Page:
UPDATE! - Ford Recalls Mustang Mach-E for Glass Roof Defect

Broken sunroof image by John GorehamAre Broken Roofs Just an Electric Vehicle Thing?
Although we have used multiple EV examples in this story, it is not the opinion of the writer that electric vehicles’ roofs are in any way less robust than glass roofs found on other vehicles. Rather, Tesla and Ford are just ahead of the curve. Glass moonroofs and sunroofs have been "exploding" for decades. The image above is a Honda Accord's moonroof. With more new models following Tesla’s lead on glass roofs (and a lot of other things), we suspect more roof-related problems from more brands and models will follow.

ID.4 image courtesy of VolkswagenDo Glass Roofs Ever Make Sense On Utility Vehicles?
To this recovering engineer, it seems illogical to add a roof panel that adds weight to a utility vehicle and which also makes it less resistant to damage. Yes, the style and enjoyment of a vehicle matter. However, the Model Y, Model X, I-PACE, and Mustang Mach-E are considered crossovers by everyone and considered SUVs by many. It is this vehicle tester’s opinion that a delicate all-glass roof has no place on a utility vehicle.

Tell Us About Your Broken Roof
What’s your opinion? Tell us what you think about using large glass panels or all-glass roofs on vehicles in the comments below. If you have had a glass roof problem, please tell us about your experience so that others may benefit from your lessons learned.

Top of page image courtesy of Joan Morgan.

John Goreham is a long-time New England Motor Press Association member and recovering engineer. Following his engineering program, John also completed a marketing program at Northeastern University and worked with automotive component manufacturers. In addition to Torque News, John's work has appeared in print in dozens of American newspapers and he provides reviews to many vehicle shopping sites. You can follow John on Twitter, and view his credentials at Linkedin


Daryl Kuiper (not verified)    September 17, 2021 - 12:05PM

My 2020 Tesla model 3 roof (glass) is cracked. Replacement is approximately $1300.00 The service center said a tiny little chip of glass along the crack was probably caused by a small rock that landed on the top of the car. I have my doubts. The crack is not in the windshield. If this can happen this year what is the likely hood that it will happen again within a year at the tune of another $1300? It seems to me that Tesla should have known better and used a metal roof not susceptible to the cracks. My insurance company indicated that nearly every Tesla they have insured has had a similar problem. I will not expect my insurance company to cover the cost of a issue the Tesla engineers should have been well aware of. I will not replace it until it leaks water and will badmouth Tesla every chance I get; whereas before, I was full of praise.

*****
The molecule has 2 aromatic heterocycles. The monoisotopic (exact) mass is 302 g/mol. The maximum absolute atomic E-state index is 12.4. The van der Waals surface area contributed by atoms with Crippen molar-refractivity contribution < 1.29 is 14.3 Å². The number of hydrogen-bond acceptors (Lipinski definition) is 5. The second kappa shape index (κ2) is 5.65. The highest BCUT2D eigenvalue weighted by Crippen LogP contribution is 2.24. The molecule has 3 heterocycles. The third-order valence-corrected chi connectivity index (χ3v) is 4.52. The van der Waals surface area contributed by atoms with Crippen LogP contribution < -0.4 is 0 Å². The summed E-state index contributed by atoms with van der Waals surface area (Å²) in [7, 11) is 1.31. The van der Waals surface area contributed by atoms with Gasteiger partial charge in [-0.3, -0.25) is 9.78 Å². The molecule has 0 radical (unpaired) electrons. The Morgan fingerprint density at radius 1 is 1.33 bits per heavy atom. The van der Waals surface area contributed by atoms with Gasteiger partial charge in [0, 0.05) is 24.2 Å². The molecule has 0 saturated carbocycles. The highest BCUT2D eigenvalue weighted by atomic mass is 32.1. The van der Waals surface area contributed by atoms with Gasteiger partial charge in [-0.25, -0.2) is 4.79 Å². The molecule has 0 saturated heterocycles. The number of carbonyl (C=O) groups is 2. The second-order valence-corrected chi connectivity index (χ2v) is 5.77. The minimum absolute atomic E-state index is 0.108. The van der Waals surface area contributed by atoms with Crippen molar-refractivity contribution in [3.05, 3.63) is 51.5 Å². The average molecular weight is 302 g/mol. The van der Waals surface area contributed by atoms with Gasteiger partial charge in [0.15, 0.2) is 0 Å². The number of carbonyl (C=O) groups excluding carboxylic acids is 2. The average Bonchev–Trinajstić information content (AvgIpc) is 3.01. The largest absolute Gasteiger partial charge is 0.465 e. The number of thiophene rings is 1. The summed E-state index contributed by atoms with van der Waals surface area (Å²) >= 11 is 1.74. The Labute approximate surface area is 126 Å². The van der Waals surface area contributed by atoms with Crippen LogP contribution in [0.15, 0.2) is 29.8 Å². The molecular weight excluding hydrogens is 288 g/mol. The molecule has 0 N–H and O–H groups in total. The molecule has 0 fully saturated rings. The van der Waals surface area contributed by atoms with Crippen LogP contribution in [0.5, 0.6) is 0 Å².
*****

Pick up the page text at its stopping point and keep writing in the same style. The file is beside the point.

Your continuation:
said iravanipour (not verified)    September 18, 2021 - 10:03AM

In reply to by Daryl Kuiper (not verified)

Hello ,
just to noticed that there is a tiny undetectable crack on my tesla model3
Tesla didn’t fulfill the warranty saying it is caused by impact of an object !!
it is totally obvious an uneven base caused the damage. i will not repair it until it leaks
it is not easy to win against a big company policies
Thank you to letting me to add more proof to these cases an situation .
Saïd Itavanipour

Justin Krauss (not verified)    February 19, 2023 - 5:24PM

There is another cause that is very common. If you are going to tint a sunroof or a full Tesla roof specifically you need to make sure you are using an experienced tint shop. You should use 70% to 80% LVT in an IR or ultimate IR film to avoid the risk of cracking .

Going to dark or using a film that absorbs instead of dissipates heat is a major risk.